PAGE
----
The Lost Garden: The Life and Cinema of Alice Guy-Blache - a documentary



I was just made aware of a 1995 documentary The Lost Garden: The Life and Cinema of Alice Guy-Blache.  Alice's name has been an obscure one to me, rarely mentioned in film history tomes, except in some cases only in passing.  Her importance to film history and women in film history is vitally important.  She can rightly be identified as the first woman film producer/director/writer.


This gentle film by Marquise LePage opens your eyes to the life and career of this cinema giant.  I thoroughly enjoyed it last night.  You can stream it from the link above, it is also available on DVD (and should be available in school and city libraries).   


I only regret it was not a little bit longer.  From the family archive of material hinted at and seen in passing with Alice Guy-Blache's granddaughter, it made the photo-maven in me itch with desire to see more.  At the time this was made there were not so many of Alice's films extant or preserved.  The film clips were not plentiful, but, enough to really whet your appetite.  The use of reenactments were minimal.  The scholars aka talking heads were few and charmingly dressed in vintage period costume to tell their sections of the story.  At a brisk 53 minutes it covers all the basics and left me wanting more.  This is a good thing.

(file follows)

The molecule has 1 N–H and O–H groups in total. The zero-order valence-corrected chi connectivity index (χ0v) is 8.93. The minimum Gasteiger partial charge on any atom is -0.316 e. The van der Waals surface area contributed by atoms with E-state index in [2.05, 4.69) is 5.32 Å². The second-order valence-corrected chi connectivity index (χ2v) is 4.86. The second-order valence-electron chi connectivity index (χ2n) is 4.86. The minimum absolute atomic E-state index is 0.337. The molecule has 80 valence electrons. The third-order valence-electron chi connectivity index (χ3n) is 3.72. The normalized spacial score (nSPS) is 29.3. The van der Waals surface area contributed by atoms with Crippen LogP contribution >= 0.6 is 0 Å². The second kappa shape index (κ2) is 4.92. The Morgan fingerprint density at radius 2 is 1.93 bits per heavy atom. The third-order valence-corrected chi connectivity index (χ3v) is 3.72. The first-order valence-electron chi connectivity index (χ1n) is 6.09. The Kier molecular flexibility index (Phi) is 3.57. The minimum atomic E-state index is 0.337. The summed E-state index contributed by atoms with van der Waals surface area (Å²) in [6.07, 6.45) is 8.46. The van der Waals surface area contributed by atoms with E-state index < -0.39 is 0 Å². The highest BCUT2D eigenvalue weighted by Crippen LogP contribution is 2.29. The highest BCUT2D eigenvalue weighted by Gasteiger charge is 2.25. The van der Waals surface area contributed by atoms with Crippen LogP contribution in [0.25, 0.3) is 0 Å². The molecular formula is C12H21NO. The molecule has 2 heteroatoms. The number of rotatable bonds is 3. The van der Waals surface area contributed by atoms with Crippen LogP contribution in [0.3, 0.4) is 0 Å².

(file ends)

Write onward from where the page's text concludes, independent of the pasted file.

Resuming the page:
If you want to see more of Alice Guy-Blache on DVD, you can start with KINO's set Pioneers: First Women Film Makers or on Flicker Alley's Early Women Filmmakers set (I need to get myself this set soon).


I am also looking to get several books so I can read up on Alice. 

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